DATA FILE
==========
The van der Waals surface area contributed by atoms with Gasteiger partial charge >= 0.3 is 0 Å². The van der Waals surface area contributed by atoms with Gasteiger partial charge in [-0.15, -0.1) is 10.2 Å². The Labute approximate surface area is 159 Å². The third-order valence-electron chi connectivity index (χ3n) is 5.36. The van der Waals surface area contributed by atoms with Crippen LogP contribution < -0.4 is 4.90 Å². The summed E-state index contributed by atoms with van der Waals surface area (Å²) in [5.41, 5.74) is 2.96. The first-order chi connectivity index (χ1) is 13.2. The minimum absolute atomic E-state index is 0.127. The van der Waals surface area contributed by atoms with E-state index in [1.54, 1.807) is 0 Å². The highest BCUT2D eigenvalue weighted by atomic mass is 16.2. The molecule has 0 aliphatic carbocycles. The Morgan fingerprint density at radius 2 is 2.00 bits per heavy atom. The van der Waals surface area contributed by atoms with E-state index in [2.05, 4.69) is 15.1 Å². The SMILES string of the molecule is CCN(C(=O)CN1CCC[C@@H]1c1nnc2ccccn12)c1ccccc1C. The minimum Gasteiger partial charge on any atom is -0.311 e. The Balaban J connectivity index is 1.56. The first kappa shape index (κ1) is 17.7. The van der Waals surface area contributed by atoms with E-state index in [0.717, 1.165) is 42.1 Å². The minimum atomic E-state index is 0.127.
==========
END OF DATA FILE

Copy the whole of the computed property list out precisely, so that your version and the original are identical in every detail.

The van der Waals surface area contributed by atoms with Gasteiger partial charge >= 0.3 is 0 Å². The van der Waals surface area contributed by atoms with Gasteiger partial charge in [-0.15, -0.1) is 10.2 Å². The Labute approximate surface area is 159 Å². The third-order valence-electron chi connectivity index (χ3n) is 5.36. The van der Waals surface area contributed by atoms with Crippen LogP contribution < -0.4 is 4.90 Å². The summed E-state index contributed by atoms with van der Waals surface area (Å²) in [5.41, 5.74) is 2.96. The first-order chi connectivity index (χ1) is 13.2. The minimum absolute atomic E-state index is 0.127. The van der Waals surface area contributed by atoms with E-state index in [1.54, 1.807) is 0 Å². The highest BCUT2D eigenvalue weighted by atomic mass is 16.2. The molecule has 0 aliphatic carbocycles. The Morgan fingerprint density at radius 2 is 2.00 bits per heavy atom. The van der Waals surface area contributed by atoms with E-state index in [2.05, 4.69) is 15.1 Å². The SMILES string of the molecule is CCN(C(=O)CN1CCC[C@@H]1c1nnc2ccccn12)c1ccccc1C. The minimum Gasteiger partial charge on any atom is -0.311 e. The Balaban J connectivity index is 1.56. The first kappa shape index (κ1) is 17.7. The van der Waals surface area contributed by atoms with E-state index in [0.717, 1.165) is 42.1 Å². The minimum atomic E-state index is 0.127.